A rotator cuff tear or rotator cuff injury is a very common ailment affecting the muscles and tendons in the shoulders, with other often reported conditions including bursitis and rotator cuff tendinitis. The rotator cuff is a group of four muscles – the supraspinatus, the teres minor, the subscapularis and the infraspinatus, situated in the shoulders. It performs the primary function of holding the head of the upper arm i.e. the start of the humerus bone, firmly in the shoulder socket. Moreover, the rotator cuff is also crucial in protecting the shoulder joints from minor injuries, severe damage and helps in raising the arms to the level above the head, thereby assisting in easy movement.
A rotator cuff tear occurs when the tendons – the fibrous connective tissues that link muscles to bones in the shoulder area are stretched further away from the upper arm bone i.e. humerus, in turn triggering muscle strain, pain and discomfort. This happens because the shoulder is essentially a ball and socket joint that requires the muscles, bones and tendons to remain within the region of motion. There are two types of rotator cuff tears – partial and complete. In a partial tear, the tendon is torn away only to some extent and a fragment of tissue still remains affixed to the upper arm bone. A complete tear happens when the tendon detaches entirely from the humerus.
Causes Of Rotator Cuff Tear:
Many factors lead to a rotator cuff tear, such as:
- Accidental fall/injury, prompting fracture in the collarbone or dislocated shoulder, like in hip dysplasia that occurs due to dislocation of the hip joint
- Degenerative wear and tear of shoulder muscles due to growing old, particularly above the age of 40, owing to reduced blood circulation to the shoulder joints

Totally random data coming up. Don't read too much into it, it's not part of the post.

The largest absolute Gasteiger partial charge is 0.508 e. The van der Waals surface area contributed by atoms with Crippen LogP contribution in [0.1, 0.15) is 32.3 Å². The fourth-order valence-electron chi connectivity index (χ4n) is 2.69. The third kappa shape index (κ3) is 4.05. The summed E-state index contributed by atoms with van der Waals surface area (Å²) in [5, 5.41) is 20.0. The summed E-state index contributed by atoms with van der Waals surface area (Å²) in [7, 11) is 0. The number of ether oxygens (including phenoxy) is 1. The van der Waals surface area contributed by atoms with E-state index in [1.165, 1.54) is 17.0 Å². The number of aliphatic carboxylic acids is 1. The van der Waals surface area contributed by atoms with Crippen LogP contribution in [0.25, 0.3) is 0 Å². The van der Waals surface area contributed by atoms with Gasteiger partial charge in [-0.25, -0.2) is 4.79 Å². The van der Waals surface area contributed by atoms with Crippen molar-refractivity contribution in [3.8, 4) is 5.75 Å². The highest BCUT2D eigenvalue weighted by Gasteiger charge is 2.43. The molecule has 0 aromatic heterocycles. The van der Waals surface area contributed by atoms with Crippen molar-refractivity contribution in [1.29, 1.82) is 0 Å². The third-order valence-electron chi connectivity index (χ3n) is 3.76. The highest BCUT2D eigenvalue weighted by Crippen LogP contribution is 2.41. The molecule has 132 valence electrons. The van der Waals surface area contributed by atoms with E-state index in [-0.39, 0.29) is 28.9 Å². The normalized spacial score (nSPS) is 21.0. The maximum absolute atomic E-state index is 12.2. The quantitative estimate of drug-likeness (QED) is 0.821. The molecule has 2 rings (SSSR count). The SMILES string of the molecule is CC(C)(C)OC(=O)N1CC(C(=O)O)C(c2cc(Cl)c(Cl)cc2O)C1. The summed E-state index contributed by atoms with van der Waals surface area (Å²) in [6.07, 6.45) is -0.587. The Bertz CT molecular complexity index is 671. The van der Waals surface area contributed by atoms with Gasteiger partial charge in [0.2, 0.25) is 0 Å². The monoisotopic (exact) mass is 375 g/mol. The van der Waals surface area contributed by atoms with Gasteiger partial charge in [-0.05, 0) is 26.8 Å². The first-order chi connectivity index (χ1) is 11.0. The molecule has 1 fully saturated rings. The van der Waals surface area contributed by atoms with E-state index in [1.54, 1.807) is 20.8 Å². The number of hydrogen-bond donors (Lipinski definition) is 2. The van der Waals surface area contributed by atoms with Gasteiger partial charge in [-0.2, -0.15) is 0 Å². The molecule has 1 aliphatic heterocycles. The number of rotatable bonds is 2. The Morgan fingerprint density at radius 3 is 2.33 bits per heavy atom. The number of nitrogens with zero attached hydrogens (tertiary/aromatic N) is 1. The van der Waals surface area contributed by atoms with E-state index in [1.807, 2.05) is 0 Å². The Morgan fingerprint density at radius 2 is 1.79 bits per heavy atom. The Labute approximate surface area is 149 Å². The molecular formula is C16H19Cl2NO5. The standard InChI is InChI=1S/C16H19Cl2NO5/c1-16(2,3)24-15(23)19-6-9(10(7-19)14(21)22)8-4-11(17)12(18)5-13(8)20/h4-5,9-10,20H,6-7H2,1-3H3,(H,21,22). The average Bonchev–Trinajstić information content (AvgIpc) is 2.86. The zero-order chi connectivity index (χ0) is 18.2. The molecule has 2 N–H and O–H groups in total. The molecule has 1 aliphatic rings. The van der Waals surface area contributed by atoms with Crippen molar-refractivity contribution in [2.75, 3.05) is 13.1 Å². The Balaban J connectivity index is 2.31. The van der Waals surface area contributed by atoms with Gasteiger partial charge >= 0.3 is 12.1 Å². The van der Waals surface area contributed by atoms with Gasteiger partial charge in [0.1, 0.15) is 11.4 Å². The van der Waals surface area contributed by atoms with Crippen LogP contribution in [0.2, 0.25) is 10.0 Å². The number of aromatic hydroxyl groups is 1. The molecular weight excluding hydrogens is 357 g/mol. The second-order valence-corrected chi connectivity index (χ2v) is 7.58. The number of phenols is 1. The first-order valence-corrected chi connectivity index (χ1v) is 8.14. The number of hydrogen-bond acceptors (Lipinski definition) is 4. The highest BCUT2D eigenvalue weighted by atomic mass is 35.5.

- Having a poor posture while sitting and working, like slouching or stretching the body at odd angles and positions
- Overuse of shoulder muscles while working, playing sports or performing any arduous physical activity
- Bone spurs i.e. abnormal growths or lumps in the shoulders resulting in increased friction while moving the arms, similar to calcaneal spur in the heels of the feet
Depending upon the cause of rotator cuff tears, the typical signs comprise substantial pain in the shoulders, muscle weakness due to a sudden injury, or slight discomfort that intensifies with time if ageing is the reason.
Distinct indications of rotator cuff tears consist of:
- Painful sensations in the shoulders while raising the upper arms
- Frequent popping sounds when flexing the arms
- Prominent aching in the shoulder region during rest or prolonged phase of inactivity
- Weakness in the shoulder muscles and tendons hampering the ability to carry out routine physical tasks
- Difficulty in stretching the arms very high up above the head or extending it behind the back
The doctor conducts a thorough physical examination, to assess the ease of movement in the shoulder joints, as well as the range of motion, how strong the arms are and locate any zones of extreme pain, soreness.
Furthermore, diagnostic assays of X-rays, ultrasound and MRI scans are conducted, to obtain detailed images of the rotator cuff muscles, besides the shoulder joints and upper arm bones, which helps spot bone spurs and tendon tears.
The majority of instances of rotator cuff tear only result in minor to moderate pain and damage and can be treated by wearing armrests, taking prescription analgesics, steroid injections to lessen pain and inflammation. In addition, physical therapy and strengthening exercises help in improving the range of motion and restoring the optimal activity of the rotator cuff and shoulder joints.
However, if the patient suffers from a complete tear or non-surgical remedial measures do not subside tenderness and swelling, then the healthcare provider recommends surgery to rectify the rotator cuff tear, which eventually helps regain strength and flexible movement in the upper arms and shoulders.